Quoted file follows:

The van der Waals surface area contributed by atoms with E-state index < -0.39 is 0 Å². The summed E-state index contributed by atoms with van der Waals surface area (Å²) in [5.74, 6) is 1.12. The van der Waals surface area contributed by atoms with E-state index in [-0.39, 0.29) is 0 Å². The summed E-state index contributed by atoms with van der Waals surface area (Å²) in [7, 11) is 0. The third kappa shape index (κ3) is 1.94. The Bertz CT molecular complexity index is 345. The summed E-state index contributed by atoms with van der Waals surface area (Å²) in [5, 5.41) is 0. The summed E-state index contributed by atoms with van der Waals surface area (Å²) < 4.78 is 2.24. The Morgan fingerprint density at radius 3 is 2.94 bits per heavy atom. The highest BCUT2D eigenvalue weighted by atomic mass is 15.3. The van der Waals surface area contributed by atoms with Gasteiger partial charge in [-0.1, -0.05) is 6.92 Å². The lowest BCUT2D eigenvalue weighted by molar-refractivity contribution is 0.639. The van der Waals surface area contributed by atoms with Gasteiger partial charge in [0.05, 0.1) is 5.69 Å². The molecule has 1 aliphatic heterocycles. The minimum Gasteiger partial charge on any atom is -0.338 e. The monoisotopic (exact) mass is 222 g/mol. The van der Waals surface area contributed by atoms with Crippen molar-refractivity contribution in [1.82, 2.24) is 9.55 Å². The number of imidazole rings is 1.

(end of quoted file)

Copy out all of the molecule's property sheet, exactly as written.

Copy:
The van der Waals surface area contributed by atoms with E-state index < -0.39 is 0 Å². The summed E-state index contributed by atoms with van der Waals surface area (Å²) in [5.74, 6) is 1.12. The van der Waals surface area contributed by atoms with E-state index in [-0.39, 0.29) is 0 Å². The summed E-state index contributed by atoms with van der Waals surface area (Å²) in [7, 11) is 0. The third kappa shape index (κ3) is 1.94. The Bertz CT molecular complexity index is 345. The summed E-state index contributed by atoms with van der Waals surface area (Å²) in [5, 5.41) is 0. The summed E-state index contributed by atoms with van der Waals surface area (Å²) < 4.78 is 2.24. The Morgan fingerprint density at radius 3 is 2.94 bits per heavy atom. The highest BCUT2D eigenvalue weighted by atomic mass is 15.3. The van der Waals surface area contributed by atoms with Gasteiger partial charge in [-0.1, -0.05) is 6.92 Å². The lowest BCUT2D eigenvalue weighted by molar-refractivity contribution is 0.639. The van der Waals surface area contributed by atoms with Gasteiger partial charge in [0.05, 0.1) is 5.69 Å². The molecule has 1 aliphatic heterocycles. The minimum Gasteiger partial charge on any atom is -0.338 e. The monoisotopic (exact) mass is 222 g/mol. The van der Waals surface area contributed by atoms with Crippen molar-refractivity contribution in [1.82, 2.24) is 9.55 Å². The number of imidazole rings is 1.